Preview: Daytona at the Park Theatre, N4

Harry Shearer with Maureen Lipman and John Bowe

Harry Shearer with Maureen Lipman and John Bowe - Credit: Archant

Actor John Bowe counts Dame Judi Dench, Joanna Lumley and Derek Jacobi as chums.

The 63-year-old – who is starring as one of three leads in the world premiere of the play Daytona at Finsbury Park’s new Park Theatre – first catapulted to fame as a psychotic serial killer in the TV drama Prime Suspect.

Since then, he has starred as Duggie Ferguson in Coronation Street, Dr Morgan in BBC drama series Cranford and Dr Patrick Aspern in DCI Banks.

He has also appeared on stage as Judge Turpin in Sweeney Todd and Bob in Priscilla Queen of the Desert.

Mr Bowe could be considered one of a dying breed of classically trained actors, who worked in theatre before branching out into television and film in the early 1990s.

He admits he would work in theatre all the time, but with a wife and six children, TV helps him to “keep the wolf from the door”.

A keen horse rider, his school geography teacher spotted his acting talent and “pushed” him onto the stage when he was 14 to 15.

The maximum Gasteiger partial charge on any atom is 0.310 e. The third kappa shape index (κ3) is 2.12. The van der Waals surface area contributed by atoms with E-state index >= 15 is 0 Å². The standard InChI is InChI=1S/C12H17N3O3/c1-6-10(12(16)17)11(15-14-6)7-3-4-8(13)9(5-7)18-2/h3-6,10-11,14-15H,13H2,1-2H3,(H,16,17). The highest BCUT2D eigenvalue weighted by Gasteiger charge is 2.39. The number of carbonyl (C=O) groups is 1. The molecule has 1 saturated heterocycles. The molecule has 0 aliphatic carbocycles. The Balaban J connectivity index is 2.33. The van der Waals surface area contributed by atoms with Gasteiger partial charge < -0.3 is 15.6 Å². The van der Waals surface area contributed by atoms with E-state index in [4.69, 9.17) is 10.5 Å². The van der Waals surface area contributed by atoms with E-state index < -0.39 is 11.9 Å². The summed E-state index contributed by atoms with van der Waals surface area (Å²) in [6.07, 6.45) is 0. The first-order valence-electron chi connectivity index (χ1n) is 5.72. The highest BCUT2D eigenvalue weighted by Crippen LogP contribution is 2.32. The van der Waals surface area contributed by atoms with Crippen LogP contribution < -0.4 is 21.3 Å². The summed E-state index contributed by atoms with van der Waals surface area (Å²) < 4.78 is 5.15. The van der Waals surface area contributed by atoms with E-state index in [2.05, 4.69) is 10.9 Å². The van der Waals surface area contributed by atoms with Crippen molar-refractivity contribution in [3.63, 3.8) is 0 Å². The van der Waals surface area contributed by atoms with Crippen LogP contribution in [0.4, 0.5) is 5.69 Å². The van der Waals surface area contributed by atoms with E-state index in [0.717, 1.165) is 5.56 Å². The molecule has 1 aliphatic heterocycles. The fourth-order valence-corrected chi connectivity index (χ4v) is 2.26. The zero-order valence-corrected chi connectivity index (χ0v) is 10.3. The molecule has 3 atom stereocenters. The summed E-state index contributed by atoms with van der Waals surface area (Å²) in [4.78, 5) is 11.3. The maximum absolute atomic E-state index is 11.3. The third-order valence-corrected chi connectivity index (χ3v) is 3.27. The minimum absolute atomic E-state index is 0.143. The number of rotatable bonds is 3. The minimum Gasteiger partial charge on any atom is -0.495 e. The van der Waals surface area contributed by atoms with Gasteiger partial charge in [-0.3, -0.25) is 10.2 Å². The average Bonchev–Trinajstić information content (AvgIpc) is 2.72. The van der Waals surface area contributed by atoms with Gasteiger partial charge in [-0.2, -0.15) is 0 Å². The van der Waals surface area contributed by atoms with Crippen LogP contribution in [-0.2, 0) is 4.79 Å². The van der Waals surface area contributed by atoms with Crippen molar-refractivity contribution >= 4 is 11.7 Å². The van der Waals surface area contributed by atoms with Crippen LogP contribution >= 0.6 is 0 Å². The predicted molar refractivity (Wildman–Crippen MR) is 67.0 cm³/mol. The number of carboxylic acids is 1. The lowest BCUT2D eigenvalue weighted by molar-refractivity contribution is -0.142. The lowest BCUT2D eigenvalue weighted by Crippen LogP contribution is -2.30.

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He says he’s never looked back.

“I think a lot of actors are very shy people,” he said. “I’m able to come out of myself when I perform. This is why I don’t like being on chat shows or in front of the camera as myself. I prefer being somebody else on camera.”

‘Greatest fun’

When asked about his career highlight, he immediately identifies Cyrano de Bergerac in which he played Le Bret alongside Sir Derek Jacobi’s Cyrano.

“Doing that on Broadway in one of the greatest theatres was the greatest fun,” he said. “Looking back, it is a beautiful memory.”

He said he “drooled” when he picked up the script for Daytona. He plays Billy, who comes back into the lives of married couple Joe and Elli, who are on track to win a big ballroom dancing competition. Having disappeared 30 years before, his reappearance threatens to throw everything off balance.

He says the story makes for difficult, albeit rewarding, viewing.

“The play is not for anybody who wants to watch dances and eat sweets – it’s a harrowing story”, he said. “Love is involved and so is family, which is why it’s a play about the human condition and the consequences of decisions people make.”

n Daytona will run at the Park Theatre, Clifton Terrace, Finsbury Park, N4, until August 18. Tickets cost £12, call 020 7870 6876.

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